From mandates about what food children can eat to draconian attendance policies, it’s becoming increasingly clear that parental rights do not exist when you send your child to public school, as The Blaze’s Matt Walsh has argued before.
But in Seattle, it’s even worse. In at least 13 public schools in the area, where kids are banned from even having soda or candy, middle and high school-aged girls can get a taxpayer-funded IUD without their parents’ consent.
[Long-acting reversible contraceptives] are associated with serious side effects, such as uterine perforation and infection. IUDs, specifically, can also act as abortifacients by preventing the implantation of a fertilized egg.
The state and federally funded contraceptive services are made possible by Take Charge, a Washington State Medicaid program which provides free birth control to adults who are uninsured, lack contraceptive coverage, have an income at or below 260 percent of the Federal Poverty Level -- or, in this case, to teens who don’t want their parents to know they’re on birth control.
In an email exchange with the Washington State Health Care Authority and CNSNews.com, a Take Charge spokesperson acknowledged that underage students are eligible for a “full array of covered family planning services” at school-based clinics if their parents meet the program’s requirements.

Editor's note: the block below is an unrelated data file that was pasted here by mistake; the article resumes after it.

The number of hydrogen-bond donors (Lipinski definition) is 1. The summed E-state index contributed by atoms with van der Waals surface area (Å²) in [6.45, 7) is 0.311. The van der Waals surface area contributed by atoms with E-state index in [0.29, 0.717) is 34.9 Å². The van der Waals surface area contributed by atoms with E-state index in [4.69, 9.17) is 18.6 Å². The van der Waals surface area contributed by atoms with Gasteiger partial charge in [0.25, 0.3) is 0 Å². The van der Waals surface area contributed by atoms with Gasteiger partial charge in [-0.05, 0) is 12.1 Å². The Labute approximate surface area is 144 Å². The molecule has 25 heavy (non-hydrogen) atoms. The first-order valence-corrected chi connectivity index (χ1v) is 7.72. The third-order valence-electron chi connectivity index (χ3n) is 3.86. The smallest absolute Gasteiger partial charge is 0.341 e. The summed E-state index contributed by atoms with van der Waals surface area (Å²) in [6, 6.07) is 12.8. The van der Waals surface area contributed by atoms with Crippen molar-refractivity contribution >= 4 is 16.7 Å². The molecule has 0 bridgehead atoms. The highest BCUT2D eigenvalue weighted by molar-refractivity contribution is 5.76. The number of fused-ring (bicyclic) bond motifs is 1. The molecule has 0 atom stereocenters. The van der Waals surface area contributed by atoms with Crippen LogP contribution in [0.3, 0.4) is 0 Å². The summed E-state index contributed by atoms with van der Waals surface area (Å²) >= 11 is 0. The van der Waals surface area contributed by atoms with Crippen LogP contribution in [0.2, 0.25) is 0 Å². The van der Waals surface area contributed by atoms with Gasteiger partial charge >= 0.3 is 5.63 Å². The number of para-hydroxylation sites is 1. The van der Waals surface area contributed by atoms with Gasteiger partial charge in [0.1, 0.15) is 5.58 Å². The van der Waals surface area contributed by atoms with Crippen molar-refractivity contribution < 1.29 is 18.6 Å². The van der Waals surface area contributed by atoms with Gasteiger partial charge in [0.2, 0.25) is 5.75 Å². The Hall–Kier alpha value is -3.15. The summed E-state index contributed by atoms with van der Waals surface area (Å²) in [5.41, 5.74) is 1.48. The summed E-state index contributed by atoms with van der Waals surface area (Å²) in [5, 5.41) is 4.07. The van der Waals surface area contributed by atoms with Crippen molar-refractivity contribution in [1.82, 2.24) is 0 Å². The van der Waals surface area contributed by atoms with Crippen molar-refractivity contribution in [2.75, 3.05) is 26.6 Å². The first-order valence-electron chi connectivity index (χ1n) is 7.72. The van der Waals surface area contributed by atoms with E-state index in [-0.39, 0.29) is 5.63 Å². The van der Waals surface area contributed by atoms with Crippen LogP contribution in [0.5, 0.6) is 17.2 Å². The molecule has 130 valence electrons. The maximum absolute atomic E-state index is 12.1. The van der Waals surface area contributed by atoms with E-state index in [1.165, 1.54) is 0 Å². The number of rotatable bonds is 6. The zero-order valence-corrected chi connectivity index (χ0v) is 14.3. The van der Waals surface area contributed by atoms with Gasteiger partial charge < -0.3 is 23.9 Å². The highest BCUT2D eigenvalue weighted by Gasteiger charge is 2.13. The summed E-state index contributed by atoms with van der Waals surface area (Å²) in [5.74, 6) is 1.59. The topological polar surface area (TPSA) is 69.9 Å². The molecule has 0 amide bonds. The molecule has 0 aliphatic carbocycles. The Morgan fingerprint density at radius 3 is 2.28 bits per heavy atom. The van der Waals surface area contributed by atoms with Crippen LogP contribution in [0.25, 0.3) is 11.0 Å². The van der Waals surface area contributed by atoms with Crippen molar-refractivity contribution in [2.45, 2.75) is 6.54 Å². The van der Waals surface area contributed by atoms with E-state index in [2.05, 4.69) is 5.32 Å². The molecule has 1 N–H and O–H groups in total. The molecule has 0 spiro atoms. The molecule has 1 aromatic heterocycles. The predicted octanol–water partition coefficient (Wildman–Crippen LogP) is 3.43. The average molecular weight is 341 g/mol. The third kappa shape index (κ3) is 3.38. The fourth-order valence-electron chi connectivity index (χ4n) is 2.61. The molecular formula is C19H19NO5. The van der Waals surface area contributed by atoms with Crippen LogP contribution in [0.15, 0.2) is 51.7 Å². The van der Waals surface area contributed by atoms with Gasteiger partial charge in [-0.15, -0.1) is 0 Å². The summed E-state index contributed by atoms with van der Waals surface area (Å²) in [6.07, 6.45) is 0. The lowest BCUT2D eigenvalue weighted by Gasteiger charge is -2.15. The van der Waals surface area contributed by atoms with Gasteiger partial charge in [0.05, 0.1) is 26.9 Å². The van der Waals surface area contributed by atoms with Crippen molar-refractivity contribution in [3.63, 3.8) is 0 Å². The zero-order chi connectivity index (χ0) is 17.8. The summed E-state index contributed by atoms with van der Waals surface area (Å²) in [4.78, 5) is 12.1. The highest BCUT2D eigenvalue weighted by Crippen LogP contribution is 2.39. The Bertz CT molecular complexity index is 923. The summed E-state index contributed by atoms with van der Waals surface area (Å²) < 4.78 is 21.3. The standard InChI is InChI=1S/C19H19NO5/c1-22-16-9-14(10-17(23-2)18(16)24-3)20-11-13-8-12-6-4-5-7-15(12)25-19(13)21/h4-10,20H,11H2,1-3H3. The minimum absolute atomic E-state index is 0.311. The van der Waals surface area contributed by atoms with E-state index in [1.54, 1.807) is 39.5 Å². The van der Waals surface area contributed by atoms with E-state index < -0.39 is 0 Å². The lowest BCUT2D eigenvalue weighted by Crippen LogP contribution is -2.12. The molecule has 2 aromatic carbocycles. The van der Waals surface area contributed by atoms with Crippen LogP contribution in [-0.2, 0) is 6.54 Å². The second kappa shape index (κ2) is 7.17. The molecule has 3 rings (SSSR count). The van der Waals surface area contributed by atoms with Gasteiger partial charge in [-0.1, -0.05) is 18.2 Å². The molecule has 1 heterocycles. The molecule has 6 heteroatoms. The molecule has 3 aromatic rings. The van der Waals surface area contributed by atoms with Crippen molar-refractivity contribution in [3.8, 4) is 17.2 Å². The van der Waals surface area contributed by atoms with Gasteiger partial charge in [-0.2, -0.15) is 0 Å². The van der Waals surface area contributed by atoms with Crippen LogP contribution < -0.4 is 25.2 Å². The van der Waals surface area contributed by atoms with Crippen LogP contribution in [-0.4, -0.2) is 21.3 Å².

Take Charge added that “a student who does not want their parents to know they are seeking reproductive health services is allowed to apply forTake Charge using their own income, and if they are insured under their parents’ plan, the insurance would not be billed.”
When asked if a sixth grader could get an IUD implanted without parental consent,Take Charge told CNSNews.com: “We encourage allTake Charge providers to offer long-acting reversible contraceptives (LARCs) in their clinics. A young person does not need parental consent to obtain a LARC or any other contraceptive method...If the young person is not choosing abstinence, she would be able to select a LARC and have it inserted without parental consent.”
Just so we’re clear: Chocolate and sugar? Way too unhealthy. Sex and contraceptives? Totally fine. And since Washington’s law states that “every individual has the fundamental right of privacy with respect to personal reproductive decisions,” there’s nothing parents can do about it.
Homeschooling is looking better and better, isn’t it?